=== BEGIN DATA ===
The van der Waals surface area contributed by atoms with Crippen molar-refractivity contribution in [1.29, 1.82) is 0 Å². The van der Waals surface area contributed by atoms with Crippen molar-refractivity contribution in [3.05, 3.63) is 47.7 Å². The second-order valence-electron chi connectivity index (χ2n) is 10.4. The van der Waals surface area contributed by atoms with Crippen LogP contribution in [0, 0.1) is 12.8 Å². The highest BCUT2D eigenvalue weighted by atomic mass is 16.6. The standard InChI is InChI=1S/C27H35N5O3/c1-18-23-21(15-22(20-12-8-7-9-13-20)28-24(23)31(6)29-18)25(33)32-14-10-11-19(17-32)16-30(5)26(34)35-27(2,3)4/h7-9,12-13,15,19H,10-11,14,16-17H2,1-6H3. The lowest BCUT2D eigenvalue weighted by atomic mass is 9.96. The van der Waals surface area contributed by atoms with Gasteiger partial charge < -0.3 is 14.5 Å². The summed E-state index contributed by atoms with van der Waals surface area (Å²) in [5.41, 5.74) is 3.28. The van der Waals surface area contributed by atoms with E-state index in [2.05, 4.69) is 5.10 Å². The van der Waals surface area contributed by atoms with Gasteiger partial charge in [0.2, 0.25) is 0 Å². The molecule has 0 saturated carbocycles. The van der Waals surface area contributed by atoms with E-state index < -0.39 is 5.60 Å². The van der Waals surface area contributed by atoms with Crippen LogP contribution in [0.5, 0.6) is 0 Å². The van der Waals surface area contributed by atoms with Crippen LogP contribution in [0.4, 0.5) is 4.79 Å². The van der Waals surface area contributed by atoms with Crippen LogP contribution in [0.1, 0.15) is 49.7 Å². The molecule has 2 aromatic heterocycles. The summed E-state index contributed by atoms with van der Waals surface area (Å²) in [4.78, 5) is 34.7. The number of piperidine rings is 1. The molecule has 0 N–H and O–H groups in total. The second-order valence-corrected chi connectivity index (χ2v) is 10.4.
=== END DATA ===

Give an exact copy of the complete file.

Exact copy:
The van der Waals surface area contributed by atoms with Crippen molar-refractivity contribution in [1.29, 1.82) is 0 Å². The van der Waals surface area contributed by atoms with Crippen molar-refractivity contribution in [3.05, 3.63) is 47.7 Å². The second-order valence-electron chi connectivity index (χ2n) is 10.4. The van der Waals surface area contributed by atoms with Crippen LogP contribution in [0, 0.1) is 12.8 Å². The highest BCUT2D eigenvalue weighted by atomic mass is 16.6. The standard InChI is InChI=1S/C27H35N5O3/c1-18-23-21(15-22(20-12-8-7-9-13-20)28-24(23)31(6)29-18)25(33)32-14-10-11-19(17-32)16-30(5)26(34)35-27(2,3)4/h7-9,12-13,15,19H,10-11,14,16-17H2,1-6H3. The lowest BCUT2D eigenvalue weighted by atomic mass is 9.96. The van der Waals surface area contributed by atoms with Gasteiger partial charge < -0.3 is 14.5 Å². The summed E-state index contributed by atoms with van der Waals surface area (Å²) in [5.41, 5.74) is 3.28. The van der Waals surface area contributed by atoms with E-state index in [2.05, 4.69) is 5.10 Å². The van der Waals surface area contributed by atoms with Gasteiger partial charge in [0.2, 0.25) is 0 Å². The molecule has 0 saturated carbocycles. The van der Waals surface area contributed by atoms with E-state index < -0.39 is 5.60 Å². The van der Waals surface area contributed by atoms with Crippen LogP contribution in [0.5, 0.6) is 0 Å². The van der Waals surface area contributed by atoms with Crippen LogP contribution in [0.4, 0.5) is 4.79 Å². The van der Waals surface area contributed by atoms with Crippen LogP contribution in [0.1, 0.15) is 49.7 Å². The molecule has 2 aromatic heterocycles. The summed E-state index contributed by atoms with van der Waals surface area (Å²) in [4.78, 5) is 34.7. The number of piperidine rings is 1. The molecule has 0 N–H and O–H groups in total. The second-order valence-corrected chi connectivity index (χ2v) is 10.4.